On Thu, 2005-02-17 at 10:31, Gerald Egan wrote:
> Hello, I am a relatively new user of TEI who is involved in encoding
> English broadside ballads for a project recently begun at the
> University of California. I'm afraid I'm about to ask a somewhat
> unsophisticated question, but here goes:
> Recently those of us on the project team have become aware of the
> orange xml buttons that have proliferated on sites, and whose purpose
> seems to be to allow the reader to view and/or validate the xml code
> for RSS.
Not quite. The RSS button means "there is an RSS summary of this page
available which you can add to your RSS-reader by clicking on this".
It doesn't say anything about validation of anything at all. RSS is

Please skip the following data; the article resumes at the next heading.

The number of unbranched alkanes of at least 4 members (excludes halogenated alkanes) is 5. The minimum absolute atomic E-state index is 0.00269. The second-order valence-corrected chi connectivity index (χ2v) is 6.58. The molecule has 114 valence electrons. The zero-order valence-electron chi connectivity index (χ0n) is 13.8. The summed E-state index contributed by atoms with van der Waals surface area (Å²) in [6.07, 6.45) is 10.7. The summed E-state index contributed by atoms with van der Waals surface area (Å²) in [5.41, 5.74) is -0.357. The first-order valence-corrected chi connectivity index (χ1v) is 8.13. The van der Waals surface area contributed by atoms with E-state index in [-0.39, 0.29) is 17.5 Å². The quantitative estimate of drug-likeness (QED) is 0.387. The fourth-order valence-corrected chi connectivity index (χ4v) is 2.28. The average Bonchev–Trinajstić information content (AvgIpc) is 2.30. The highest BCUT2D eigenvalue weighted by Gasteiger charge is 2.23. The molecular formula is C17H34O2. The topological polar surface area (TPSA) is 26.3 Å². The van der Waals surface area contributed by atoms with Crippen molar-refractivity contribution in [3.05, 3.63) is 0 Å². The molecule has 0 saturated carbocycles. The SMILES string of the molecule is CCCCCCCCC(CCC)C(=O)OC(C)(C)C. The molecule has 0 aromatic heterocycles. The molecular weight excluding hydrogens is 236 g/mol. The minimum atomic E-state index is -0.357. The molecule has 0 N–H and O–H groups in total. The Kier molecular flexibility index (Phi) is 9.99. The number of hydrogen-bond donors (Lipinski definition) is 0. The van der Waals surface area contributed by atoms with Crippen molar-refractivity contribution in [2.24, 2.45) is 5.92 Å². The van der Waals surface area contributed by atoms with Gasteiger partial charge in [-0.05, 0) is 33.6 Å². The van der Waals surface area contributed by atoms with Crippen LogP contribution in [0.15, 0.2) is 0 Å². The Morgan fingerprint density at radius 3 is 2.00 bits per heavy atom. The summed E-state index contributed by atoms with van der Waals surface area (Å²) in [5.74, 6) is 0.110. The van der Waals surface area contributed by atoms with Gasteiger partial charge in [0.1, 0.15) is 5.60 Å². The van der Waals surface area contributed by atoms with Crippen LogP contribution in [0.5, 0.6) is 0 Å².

a different DTD to TEI (and a horrible mess as well).
> I don't understand the true purpose of this function or whether it has
> any relevance to the web presentation of literary texts that have been
> transformed into HTML from TEI source.
None whatsoever. RSS is designed for fast-changing sites where you
want to be able to view an up-to-the-minute summary of the latest
changes. It's sometimes, very confusingly, called a "news-feed".
> Could anyone kindly explain to me whether it has become the convention
> on sites that use TEI as the mark-up format for literary texts to
> provide this facility for viewing the original TEI mark-up?
It's not for doing anything with TEI markup at all, so to [ab]use
it for that would probably confuse the user beyond belief.
> Is it important to do so now or to plan to do so in the future?
No. What might certainly be important is to use the button to let your
readers access News about your project. That indeed might be fast-
changing, and many of them would probably welcome the facility to be
updated about what you are doing, what new texts have come online
recently, who has joined and left the project, etc.